Commemorating Controversy: The Dakota–U.S. War of 1862

January 11, 2014–July 15, 2014
New York, NY

In the late summer of 1862, a war raged across southern Minnesota between Dakota akicitas (warriors) and the U.S. military and immigrant settlers. In the end, hundreds were dead and thousands more would lose their homes forever. On December 26, 1862, 38 Dakota men were hung in Mankato, Minnesota, by order of President Abraham Lincoln. This remains the largest mass execution in United States history. The bloodshed of 1862 and its aftermath left deep wounds that have yet to heal. What happened 150 years ago continues to matter today.

Commemorating Controversy: The Dakota–U.S. War of 1862—an exhibition of 12 panels exploring the causes, voices, events, and long-lasting consequences of the conflict—was produced by students at Gustavus Adolphus College, in conjunction with the Nicollet County Historical Society. The project was funded by Gustavus Adolphus College, the Nicollet County Historical Society, the Minnesota Humanities Center, the Minnesota Historical Society, and the people of Minnesota through a grant supported by an appropriation to the Minnesota Historical Society from the Minnesota Arts and Cultural Heritage Fund.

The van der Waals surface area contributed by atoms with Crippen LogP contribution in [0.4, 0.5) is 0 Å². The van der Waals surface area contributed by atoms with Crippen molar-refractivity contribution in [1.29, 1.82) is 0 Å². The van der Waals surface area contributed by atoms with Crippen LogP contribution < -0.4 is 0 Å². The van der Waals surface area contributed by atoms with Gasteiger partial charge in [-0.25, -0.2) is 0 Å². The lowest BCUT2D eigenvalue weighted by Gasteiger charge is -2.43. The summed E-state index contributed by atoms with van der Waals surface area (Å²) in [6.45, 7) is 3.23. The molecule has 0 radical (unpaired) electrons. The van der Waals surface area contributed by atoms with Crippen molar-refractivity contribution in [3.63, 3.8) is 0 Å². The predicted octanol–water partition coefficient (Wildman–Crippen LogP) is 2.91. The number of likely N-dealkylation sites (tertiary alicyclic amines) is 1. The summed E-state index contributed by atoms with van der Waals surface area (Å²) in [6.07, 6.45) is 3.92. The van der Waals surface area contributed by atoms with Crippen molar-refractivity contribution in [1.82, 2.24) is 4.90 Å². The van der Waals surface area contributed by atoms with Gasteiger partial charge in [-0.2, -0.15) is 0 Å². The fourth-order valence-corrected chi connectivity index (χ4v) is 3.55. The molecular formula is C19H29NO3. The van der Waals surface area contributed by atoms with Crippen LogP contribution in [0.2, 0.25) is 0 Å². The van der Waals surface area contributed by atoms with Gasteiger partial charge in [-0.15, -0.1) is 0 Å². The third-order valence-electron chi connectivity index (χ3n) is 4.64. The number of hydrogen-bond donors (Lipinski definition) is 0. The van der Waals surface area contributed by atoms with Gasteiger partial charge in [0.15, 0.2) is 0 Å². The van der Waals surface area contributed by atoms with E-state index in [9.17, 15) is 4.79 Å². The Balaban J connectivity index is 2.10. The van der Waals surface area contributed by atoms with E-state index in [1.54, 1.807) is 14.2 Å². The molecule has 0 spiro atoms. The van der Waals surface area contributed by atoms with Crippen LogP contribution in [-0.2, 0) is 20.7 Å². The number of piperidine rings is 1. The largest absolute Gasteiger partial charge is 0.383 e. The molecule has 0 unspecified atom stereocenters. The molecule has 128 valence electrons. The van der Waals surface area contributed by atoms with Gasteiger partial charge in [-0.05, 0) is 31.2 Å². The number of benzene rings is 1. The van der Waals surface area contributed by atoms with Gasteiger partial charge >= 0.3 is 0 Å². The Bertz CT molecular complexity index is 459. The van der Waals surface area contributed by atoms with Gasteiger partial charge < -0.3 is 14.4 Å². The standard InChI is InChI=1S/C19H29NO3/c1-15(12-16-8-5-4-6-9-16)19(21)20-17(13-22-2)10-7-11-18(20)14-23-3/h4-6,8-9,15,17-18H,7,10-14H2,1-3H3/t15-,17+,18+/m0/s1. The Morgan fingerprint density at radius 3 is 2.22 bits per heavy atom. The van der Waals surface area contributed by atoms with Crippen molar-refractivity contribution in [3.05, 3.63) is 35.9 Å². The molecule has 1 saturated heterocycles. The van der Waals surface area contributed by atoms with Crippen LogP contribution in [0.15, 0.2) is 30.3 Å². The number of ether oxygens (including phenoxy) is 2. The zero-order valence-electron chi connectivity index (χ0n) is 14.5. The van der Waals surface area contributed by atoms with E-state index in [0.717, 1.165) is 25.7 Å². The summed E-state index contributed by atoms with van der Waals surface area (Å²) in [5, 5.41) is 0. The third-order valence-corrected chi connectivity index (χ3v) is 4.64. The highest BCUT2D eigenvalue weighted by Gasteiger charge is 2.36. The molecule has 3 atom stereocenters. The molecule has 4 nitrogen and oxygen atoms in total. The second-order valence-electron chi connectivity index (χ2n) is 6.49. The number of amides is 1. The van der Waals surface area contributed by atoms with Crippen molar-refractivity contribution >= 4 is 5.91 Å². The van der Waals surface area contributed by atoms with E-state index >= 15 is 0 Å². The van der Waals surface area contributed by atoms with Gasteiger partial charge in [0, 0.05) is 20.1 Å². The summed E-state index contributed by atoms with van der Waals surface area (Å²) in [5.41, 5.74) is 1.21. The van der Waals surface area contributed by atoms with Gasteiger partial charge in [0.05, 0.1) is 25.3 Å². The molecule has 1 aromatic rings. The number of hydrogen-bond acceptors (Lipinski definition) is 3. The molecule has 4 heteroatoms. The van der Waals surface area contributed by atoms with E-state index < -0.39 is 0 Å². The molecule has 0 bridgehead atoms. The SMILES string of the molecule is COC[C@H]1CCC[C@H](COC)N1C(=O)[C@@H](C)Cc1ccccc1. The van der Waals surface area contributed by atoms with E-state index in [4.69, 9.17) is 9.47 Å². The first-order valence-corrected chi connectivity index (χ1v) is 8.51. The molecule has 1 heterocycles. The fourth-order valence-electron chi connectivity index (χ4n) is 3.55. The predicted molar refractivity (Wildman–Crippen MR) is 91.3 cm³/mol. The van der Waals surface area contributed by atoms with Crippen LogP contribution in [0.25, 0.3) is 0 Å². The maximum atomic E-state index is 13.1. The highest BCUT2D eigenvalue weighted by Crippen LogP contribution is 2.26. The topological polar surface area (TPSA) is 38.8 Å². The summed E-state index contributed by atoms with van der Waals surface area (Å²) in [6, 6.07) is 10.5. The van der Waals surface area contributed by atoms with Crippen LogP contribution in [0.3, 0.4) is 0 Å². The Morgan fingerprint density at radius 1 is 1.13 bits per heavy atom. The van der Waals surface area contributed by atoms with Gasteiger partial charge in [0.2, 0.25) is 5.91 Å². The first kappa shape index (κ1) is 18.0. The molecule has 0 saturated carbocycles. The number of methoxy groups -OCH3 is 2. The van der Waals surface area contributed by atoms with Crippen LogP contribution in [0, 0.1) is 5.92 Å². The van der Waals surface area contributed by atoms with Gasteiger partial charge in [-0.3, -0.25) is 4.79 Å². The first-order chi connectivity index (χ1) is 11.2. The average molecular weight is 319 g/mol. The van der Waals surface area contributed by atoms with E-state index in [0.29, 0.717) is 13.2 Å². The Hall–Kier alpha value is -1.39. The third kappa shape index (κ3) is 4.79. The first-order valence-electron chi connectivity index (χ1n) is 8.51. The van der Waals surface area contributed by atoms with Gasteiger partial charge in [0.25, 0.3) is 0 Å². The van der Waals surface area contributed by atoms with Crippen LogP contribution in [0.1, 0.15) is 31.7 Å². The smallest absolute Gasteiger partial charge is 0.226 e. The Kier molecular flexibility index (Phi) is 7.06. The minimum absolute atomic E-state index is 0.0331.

Seth Eastman (1808–1875), Hunting the Buffalo in Winter. Plate 10, printed by R. Hinshelwood. From the collections of the Nicollet County Historical Society.
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